Andrija Hebrang (wearing a Partisan cap)
|4th Secretary of the|
Communist Party of Croatia
1942 - October 1944
|President||Vladimir Nazor(1943 on)|
|Born||22 October 1899|
Ba?evac, Croatia-Slavonia, Austria-Hungary
|Died||11 June 1949 (aged 49)|
|Political party||Communist Party of Yugoslavia (KPJ)|
|Spouse(s)||Olga Hebrang (née Strauss)|
Andrija Hebrang (22 October 1899 - 11 June 1949) was a Croatian and Yugoslav communist politician. A member of the Communist Party of Yugoslavia until his dismissal, he served as the 4th Secretary of the Central Committee of the Communist Party of Croatia.
Andrija Hebrang was born in Ba?evac (part of Gradina) to Andrija Hebrang and Cela Strasser. In World War I, he was stationed in Osijek, Zagreb, and finally the battlefields in Gorizia, Italy where he stayed until the end of the war. Not long afterward, in 1919, he joined the Communist Party of Yugoslavia and became heavily involved in socialist political causes.
In 1923, Hebrang moved to Zagreb. He was arrested in 1924 for his involvement in protests for trade union rights. By the late 1920s, Hebrang had risen to high ranks in the Communist Party and was several times arrested and jailed for his various activities. It was during this time that he became acquainted with Josip Broz Tito. In early 1928, along with several other communists, Hebrang was arrested for communist activities, and was sentenced in Belgrade to 12 years imprisonment and hard labor in Lepoglava and Sremska Mitrovica prisons. In March 1941, shortly after his release from prison, he became a member of the Central Committee of the Communist Party of Croatia.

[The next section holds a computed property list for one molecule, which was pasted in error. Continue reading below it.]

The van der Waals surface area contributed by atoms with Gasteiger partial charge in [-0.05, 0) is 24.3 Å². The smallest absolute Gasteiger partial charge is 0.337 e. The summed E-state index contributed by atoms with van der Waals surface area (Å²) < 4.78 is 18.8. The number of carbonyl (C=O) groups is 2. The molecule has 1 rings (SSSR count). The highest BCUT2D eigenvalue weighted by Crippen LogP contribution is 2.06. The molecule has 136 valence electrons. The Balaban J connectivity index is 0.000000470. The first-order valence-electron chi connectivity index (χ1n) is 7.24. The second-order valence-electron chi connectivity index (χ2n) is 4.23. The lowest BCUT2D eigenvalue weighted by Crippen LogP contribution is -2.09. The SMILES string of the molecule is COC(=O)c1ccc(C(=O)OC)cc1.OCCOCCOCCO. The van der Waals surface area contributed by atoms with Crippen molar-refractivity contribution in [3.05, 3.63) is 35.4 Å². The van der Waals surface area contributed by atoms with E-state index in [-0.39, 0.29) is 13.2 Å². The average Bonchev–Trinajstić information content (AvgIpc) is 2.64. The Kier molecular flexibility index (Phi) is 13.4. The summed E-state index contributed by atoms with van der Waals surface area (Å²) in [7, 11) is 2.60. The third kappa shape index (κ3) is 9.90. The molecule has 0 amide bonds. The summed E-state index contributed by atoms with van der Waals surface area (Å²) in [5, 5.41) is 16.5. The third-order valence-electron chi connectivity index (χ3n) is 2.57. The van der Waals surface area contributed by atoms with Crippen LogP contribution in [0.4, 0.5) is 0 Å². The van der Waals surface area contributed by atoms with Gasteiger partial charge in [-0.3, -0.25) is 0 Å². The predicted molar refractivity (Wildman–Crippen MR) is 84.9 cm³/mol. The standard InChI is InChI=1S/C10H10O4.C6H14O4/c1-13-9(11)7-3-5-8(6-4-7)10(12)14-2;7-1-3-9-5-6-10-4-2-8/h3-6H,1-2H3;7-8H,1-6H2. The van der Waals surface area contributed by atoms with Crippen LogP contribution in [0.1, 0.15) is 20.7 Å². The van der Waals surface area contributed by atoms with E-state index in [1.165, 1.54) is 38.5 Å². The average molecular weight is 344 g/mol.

In 1942, he was captured by the Usta?e in house of Ivan Srebrenjak and sent to Stara Gradi?ka concentration camp, where he was later exchanged along with his future wife, Olga, for several Ustasha officials. He traveled to Biha? to attend the Anti-fascist Council of the National Liberation of Yugoslavia (AVNOJ). He also helped form the State Antifascist Council of the National Liberation of Croatia (ZAVNOH) and served as the vice-president. On 20 September 1943, ZAVNOH unilaterally issued a declaration that Istria, Rijeka, and Italian-occupied Dalmatia were part of Croatia without the prior approval of the national AVNOJ. which angered Yugoslav leader Tito.
At the third session of ZAVNOH, held on 8-9 May in Topusko several resolutions were adopted which further angered Broz. They included an openness to continue religious education in schools and overtures to a free press. In September 1944, the Executive Board of ZAVNOH established the Telegraphic Agency of Croatia (TAH). Broz immediately sent a telegram to Hebrang on 17 September:
The following day Broz also sent a telegram to Edvard Kardelj:
Around the beginning of the Tito-Stalin Split in 1948, Hebrang was suspected of being Stalin's prime candidate for replacing Tito. Hebrang was thus blacklisted from the Yugoslav Communist Party and expelled. By March his phones were tapped, and in April he was placed under house arrest, relieved of all official duties. In May, he was accused of collaborating with the Ustashe and the Gestapo to sabotage Yugoslavia and spy for the Soviets after Tito broke with Joseph Stalin.
Hebrang was arrested in Belgrade by UDBA agents and accused of numerous treasons, while his wife and small children were put under house arrest. He disappeared under suspicious circumstances. UDBA official Milorad Milatovi?, who was in charge of the Hebrang case, claimed in 1952 that Hebrang had committed suicide at Glavnja?a prison in Belgrade on 11 June 1949, but his body was never recovered and no official death certificate was filed. In the late 1980s, several historians reported that Hebrang had been assassinated in his Belgrade prison cell for political reasons.
Not long after Hebrang's arrest, his wife Olga was sentenced to twelve years in prison, and his children were sent to live with his sister, Ilona, in Zagreb. His family changed their surname as the government blacklisted anyone with the surname Hebrang. In 1992, the government of the Republic of Croatia rehabilitated Hebrang as a "victim of communism". His sons Andrija and Branko were active in the efforts to rehabilitate their father and return his remains.
A street in central Zagreb, Ulica Andrije Hebranga, is named for Hebrang.
|Party political offices|
| Secretary of the Central Committee of the Communist Party of Croatia
1942 - October 1944